• Evaluation and Assessment
  • Stabilization
  • Promoting Client Readiness for Treatment

It’s essential for people detoxing from CNS depressants to do so under medical supervision so they can taper gradually. Unfortunately, there are currently no FDA-approved medications that treat addiction to sedatives like Xanax.

Inpatient Treatment

Inpatient treatment takes place in a facility that provides a safe environment for treatment that provides around-the-clock care. Inpatient treatment can last anywhere from a few weeks to a few months depending on the needs of each person. Types of inpatient care can include:

  • Residential Inpatient Services: With 24-hour care by trained counselors and medical providers
  • Medically Managed Intensive Inpatient Services: With 24-hour nursing care and daily physician care, as well as counseling that is available 16 hours a day

Outpatient Treatment

Outpatient treatment options provide maximum flexibility by allowing people to maintain their obligations at work, and home while in a treatment and recovery program. It typically involves 5-20 hours of treatment per week, depending on the type of outpatient treatment.

  • Intensive Outpatient Treatment (IOP): It is for those who need multiple medical or psychological services while residing at home. It requires 10-20 hours of treatment a week, often involving several evening or weekend group sessions.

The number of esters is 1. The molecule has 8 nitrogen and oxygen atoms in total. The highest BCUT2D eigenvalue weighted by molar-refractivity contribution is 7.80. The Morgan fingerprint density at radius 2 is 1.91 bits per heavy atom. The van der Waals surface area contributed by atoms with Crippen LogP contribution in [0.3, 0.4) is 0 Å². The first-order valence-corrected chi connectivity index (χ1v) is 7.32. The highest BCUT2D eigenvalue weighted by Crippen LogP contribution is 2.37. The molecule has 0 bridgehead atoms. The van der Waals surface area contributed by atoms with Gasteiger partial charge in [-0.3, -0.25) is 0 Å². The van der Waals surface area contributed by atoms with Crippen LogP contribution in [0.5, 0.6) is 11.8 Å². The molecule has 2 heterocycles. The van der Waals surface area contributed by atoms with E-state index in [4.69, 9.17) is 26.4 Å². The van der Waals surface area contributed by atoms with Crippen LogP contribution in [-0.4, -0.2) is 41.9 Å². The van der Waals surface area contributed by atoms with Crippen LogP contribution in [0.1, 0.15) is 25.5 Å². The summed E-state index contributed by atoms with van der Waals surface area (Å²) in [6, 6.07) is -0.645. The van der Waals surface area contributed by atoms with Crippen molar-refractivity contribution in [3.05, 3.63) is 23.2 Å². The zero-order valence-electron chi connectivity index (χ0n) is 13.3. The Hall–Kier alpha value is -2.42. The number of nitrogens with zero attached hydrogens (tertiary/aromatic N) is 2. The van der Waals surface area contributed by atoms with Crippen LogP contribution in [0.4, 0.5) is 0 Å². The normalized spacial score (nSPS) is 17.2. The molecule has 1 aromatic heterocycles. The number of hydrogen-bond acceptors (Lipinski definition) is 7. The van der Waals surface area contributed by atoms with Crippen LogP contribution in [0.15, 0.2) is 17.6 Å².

• Partial Hospitalization Programs (PHP): The treatment require 4-8 hours of treatment each day and can also be completed while the person lives at home.

Outpatient services are often available in the evenings or on weekends so as not to interfere with typical work or school hours.

Behavioral Therapy

Behavioral therapy is another important aspect of addiction treatment and may be useful in treating Xanax addiction. Therapies can include individual, family, and group counseling in both inpatient and outpatient settings.

There are numerous types of behavioral therapies including cognitive behavioral therapy, contingency management, motivational enhancement, and 12-step facilitation. These therapies work to address the following:

  • Internal motivation for change
  • Negative thought patterns and self-talk
  • Coping strategies to manage stress and resist substances

If you or a loved one is struggling with addiction, finding the right treatment is an important first step to making positive changes in your life. At We Level Up Treatment Center provides world-class care with round-the-clock medical professionals available to help you cope. We work as an integrated team providing support through Xanax addiction and other aspects of treatment. Make this your opportunity to reclaim your life. Call today to speak with one of our treatment specialists. Our counselors know what you are going through and will answer any of your questions.

Your call is private and confidential, and there is never any obligation.

Sources

[1] National Institute on Drug Abuse. (2021). Benzodiazepines and Opioids.

[2] U.S. National Library of Medicine. (2020). Substance Use Prescription Drugs.

[3] National Institute on Drug Abuse. (2018). Prescription CNS Depressants Drug-Facts.

[4] U.S. Food and Drug Administration. (2020). FDA Requiring Boxed Warning Updated to Improve Safe Use of Benzodiazepine Drug Class